• Journal of Electrical Engineering & Technology (JEET) ISSN 2347-422X (Print), ISSN 2347-4238 (Online), Volume 1, Issue 1, July-December (2013) 12 Fig 4. Control algorithm for identifying optimal Vs The above mentioned algorithm is the modified P&O in which the power less than is not considered. Initially the system waits for turn on of the converter, amplitude exploration takes place where the maximum power point is been found and waits for threshold value. Again it see whether power is coming from the cell, according to the gradient value the increment and decrement value of voltage is done. From this the tracking of maximum power point is continuously done for the required voltage eg.see[3]. Fig 5. Simulation of MPPT system During operational activity the controller also monitors the battery voltage and disables the converter whenever the voltage is above a safety voltage threshold. Moreover, the controller performs a digital zero compensation of the current channel readings, sampling the channel before the converter is turned on. This digital zero compensation is necessary since the low current/low power analog current reader has an intrinsic bias which needs to be removed to grant an accurate detection of the zero power condition.
  • Journal of Electrical Engineering & Technology (JEET) ISSN 2347-422X (Print), ISSN 2347-4238 (Online), Volume 1, Issue 1, July-December (2013) 13 IV.EXPERIMENTAL RESULTS The experimental results fig 7 are simulated in MATLAB and shown for both solar cell and MPPT for the input voltage 2V with the constant duty cycle of 0.6 the switching frequency of the system is 1kHz Fig 6. Input voltage & current waveform of cell The experimental set up fig 5 is to adopt for changing weather condition but in order to check the operation of our new MPPT The above is provided with input voltage and current from the single constant irradiance. The aim of our system is to obtain the 4v as the output. Since we need a small incremental voltage for sensors. Initially the manual reading are taken by changing the load to obtain p-v & i-v curve to find which is the maximum power point of the that particular cell. By keeping this value as reference the full simulation is made to run which gives the output as follows, eg.see[4] Fig:7 Output voltage and power waveform for MPPT 0 0.02 0.04 0.06 0.08 0.1 0.12 0.14 0.16 0.18 0.2 0 0.5 1 1.5 2 2.5 3 3.5 Time(s) Vout(v) OUTPUTVOLTAGE 0 0.02 0.04 0.06 0.08 0.1 0.12 0.14 0.16 0.18 0.2 0 0.005 0.01 0.015 0.02 0.025 0.03 0.035 OUTPUT POWER Time(s) power(w)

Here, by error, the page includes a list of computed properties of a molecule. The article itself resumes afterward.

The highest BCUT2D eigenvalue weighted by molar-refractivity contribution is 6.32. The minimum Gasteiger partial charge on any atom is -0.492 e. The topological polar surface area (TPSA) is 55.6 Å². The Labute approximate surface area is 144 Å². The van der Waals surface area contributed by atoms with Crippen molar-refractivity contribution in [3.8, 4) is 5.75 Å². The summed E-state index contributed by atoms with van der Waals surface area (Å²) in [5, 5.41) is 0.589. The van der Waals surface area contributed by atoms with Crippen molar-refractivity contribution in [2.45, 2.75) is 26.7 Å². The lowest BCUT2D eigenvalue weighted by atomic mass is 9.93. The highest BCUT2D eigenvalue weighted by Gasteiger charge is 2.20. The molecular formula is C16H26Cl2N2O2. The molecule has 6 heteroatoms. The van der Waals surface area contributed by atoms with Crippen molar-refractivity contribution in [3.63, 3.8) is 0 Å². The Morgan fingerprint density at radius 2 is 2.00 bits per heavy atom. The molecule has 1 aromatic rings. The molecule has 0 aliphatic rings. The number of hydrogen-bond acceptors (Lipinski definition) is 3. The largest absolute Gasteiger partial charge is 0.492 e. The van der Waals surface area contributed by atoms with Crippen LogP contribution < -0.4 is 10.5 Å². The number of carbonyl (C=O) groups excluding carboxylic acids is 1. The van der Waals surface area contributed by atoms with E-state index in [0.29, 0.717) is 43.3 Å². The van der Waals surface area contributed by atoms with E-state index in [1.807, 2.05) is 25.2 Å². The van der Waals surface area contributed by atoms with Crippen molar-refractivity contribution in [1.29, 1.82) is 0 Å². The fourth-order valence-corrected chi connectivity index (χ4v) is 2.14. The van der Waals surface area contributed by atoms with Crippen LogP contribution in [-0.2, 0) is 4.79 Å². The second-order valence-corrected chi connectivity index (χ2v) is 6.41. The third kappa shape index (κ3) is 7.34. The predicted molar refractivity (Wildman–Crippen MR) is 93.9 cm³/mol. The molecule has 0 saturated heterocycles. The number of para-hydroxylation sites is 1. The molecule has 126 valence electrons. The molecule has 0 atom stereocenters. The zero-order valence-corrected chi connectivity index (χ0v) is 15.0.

• Journal of Electrical Engineering & Technology (JEET) ISSN 2347-422X (Print), ISSN 2347-4238 (Online), Volume 1, Issue 1, July-December (2013) 14 V.CONCLUSION The conventional energy resources are not enough to fulfill the needs of society, that’s the reason for going alternative energy sources like renewable energy sources. Renewable energy is the energy generated from natural resources like solar, wind and tidal etc. Solar energy is the radiant light and heat from the sun, which can be converted directly into electrical energy by using photovoltaic effect. Solar energy has been recognized as important natural energy resources because it is clean, abundant and pollution free. The success of wireless sensor networks and their pervasive use is somehow constrained by energy supply which, generally provided by batteries, is a finite resource. Energy harvesting mechanisms must be taken into account to grant a long time operational life, with solar energy being the most interesting one in outdoor deployments due to its relatively high power density. a maximum power point tracker (MPPT) circuit specifically designed for wireless sensor nodes (hence effective, flexible, low cost and power- aware), i.e., a power transferring circuit for optimally conveying solar energy into rechargeable batteries. Existing MPPT circuits, such as those used for traditional outdoor applications, are not suitable for wireless sensor network nodes; there it is assumed that the generated power is high enoughto make negligible the power consumption units, the size of the solar panel must be as small as possible and a traditional MPPT circuit would consume, in the best case, all the generated power of the MPPT electronics. A MPPT has been suggested in the project to maximize the power generation from a small, low power solar cell. The entire design of the system, from the power converter to the digital control system has been expressly designed for low power, independently from the specific nature of the solar panel and the battery type show that the suggested control system is able to generate an energy transfer rate particularly high also when the cell is in shadow or the weather is cloudy, differently from existing solutions for WSN nodes that do not produce energy in these situations. Future work In future releases we will improve efficiency of the power stage by analyzing and reducing inductor auto oscillations affecting power stage efficiency. REFERENCES [1] G. K. Ottman, H. F. Hofmann, A. C.Bhatt, and G. A. Lesieutre, “Adaptive piezoelectric energy harvesting circuit for wireless remote power supply,” IEEE Trans. Power Electron., vol.17,no.5, pp.669-776,Sep.2002. [2] C. Hua and C.shen, “Comparative study of peak power tracking techniques for solar storage system,” in Proc.APEC’98,Feb.15-19,1998,vol. 2, pp.679-685 [3] J. H. R. Enslin and D. B. Snyman, “Combined low-cost, high-efficient inverter,peak power tracker and regulator for PV applications,” IEEE Trans. Power Electron.,vol.6,no.1, pp.73-82,Jan. 1991. [4] M. A. S. Masoum, H. Dehbonei, and E.F. Fuchs, “Theoretical and experimental analyses of photovoltaic systems with voltage-and current based maximum power-point tracking,” IEEE Trans.Energy Conv.,vol. 17,no. 4, pp. 514-522,Dec. 2002. [5] N. Femia, G. Petrone, G. Spagnuolo, and M. Vitelli, “Optimization of perturb and observe maximum power point tracking method,” IEEE Trans. Power Electron., vol. 20,no. 4, pp. 963-973, Jul. 2005. [6] B. Bryant and M. K. Kazimierczuk, “Modelling the closed-current loop of PWM boost. DC-DC converters operating in CCM with peak. Current-mode control,” IEEE Trans.Circuits Syst. I, Reg. Papers, vol. 52,no. 11, pp. 2404, 2412, Nov. 2005